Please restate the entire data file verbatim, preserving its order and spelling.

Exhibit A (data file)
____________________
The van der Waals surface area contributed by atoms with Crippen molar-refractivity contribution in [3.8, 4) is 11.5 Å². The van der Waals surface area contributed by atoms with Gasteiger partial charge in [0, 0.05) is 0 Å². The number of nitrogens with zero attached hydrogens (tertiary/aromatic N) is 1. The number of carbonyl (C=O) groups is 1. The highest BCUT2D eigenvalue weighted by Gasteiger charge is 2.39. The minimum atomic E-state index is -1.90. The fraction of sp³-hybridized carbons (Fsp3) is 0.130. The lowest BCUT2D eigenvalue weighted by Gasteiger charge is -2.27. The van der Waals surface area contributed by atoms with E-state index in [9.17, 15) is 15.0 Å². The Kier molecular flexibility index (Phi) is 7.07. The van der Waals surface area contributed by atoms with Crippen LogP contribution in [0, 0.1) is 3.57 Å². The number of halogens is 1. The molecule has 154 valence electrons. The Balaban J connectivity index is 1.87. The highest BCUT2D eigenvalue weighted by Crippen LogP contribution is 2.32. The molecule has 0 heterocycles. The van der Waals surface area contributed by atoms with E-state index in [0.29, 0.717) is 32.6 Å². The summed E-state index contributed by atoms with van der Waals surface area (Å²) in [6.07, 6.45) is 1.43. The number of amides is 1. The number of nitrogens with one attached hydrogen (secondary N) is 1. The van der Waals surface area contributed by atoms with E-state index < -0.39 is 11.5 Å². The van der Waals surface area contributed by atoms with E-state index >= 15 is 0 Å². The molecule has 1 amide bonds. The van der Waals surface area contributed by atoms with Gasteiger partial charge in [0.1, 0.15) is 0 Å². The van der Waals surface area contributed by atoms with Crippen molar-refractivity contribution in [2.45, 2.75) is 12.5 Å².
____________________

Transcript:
The van der Waals surface area contributed by atoms with Crippen molar-refractivity contribution in [3.8, 4) is 11.5 Å². The van der Waals surface area contributed by atoms with Gasteiger partial charge in [0, 0.05) is 0 Å². The number of nitrogens with zero attached hydrogens (tertiary/aromatic N) is 1. The number of carbonyl (C=O) groups is 1. The highest BCUT2D eigenvalue weighted by Gasteiger charge is 2.39. The minimum atomic E-state index is -1.90. The fraction of sp³-hybridized carbons (Fsp3) is 0.130. The lowest BCUT2D eigenvalue weighted by Gasteiger charge is -2.27. The van der Waals surface area contributed by atoms with E-state index in [9.17, 15) is 15.0 Å². The Kier molecular flexibility index (Phi) is 7.07. The van der Waals surface area contributed by atoms with Crippen LogP contribution in [0, 0.1) is 3.57 Å². The number of halogens is 1. The molecule has 154 valence electrons. The Balaban J connectivity index is 1.87. The highest BCUT2D eigenvalue weighted by Crippen LogP contribution is 2.32. The molecule has 0 heterocycles. The van der Waals surface area contributed by atoms with E-state index in [0.29, 0.717) is 32.6 Å². The summed E-state index contributed by atoms with van der Waals surface area (Å²) in [6.07, 6.45) is 1.43. The number of amides is 1. The number of nitrogens with one attached hydrogen (secondary N) is 1. The van der Waals surface area contributed by atoms with E-state index < -0.39 is 11.5 Å². The van der Waals surface area contributed by atoms with E-state index >= 15 is 0 Å². The molecule has 1 amide bonds. The van der Waals surface area contributed by atoms with Gasteiger partial charge in [0.1, 0.15) is 0 Å². The van der Waals surface area contributed by atoms with Crippen molar-refractivity contribution in [2.45, 2.75) is 12.5 Å².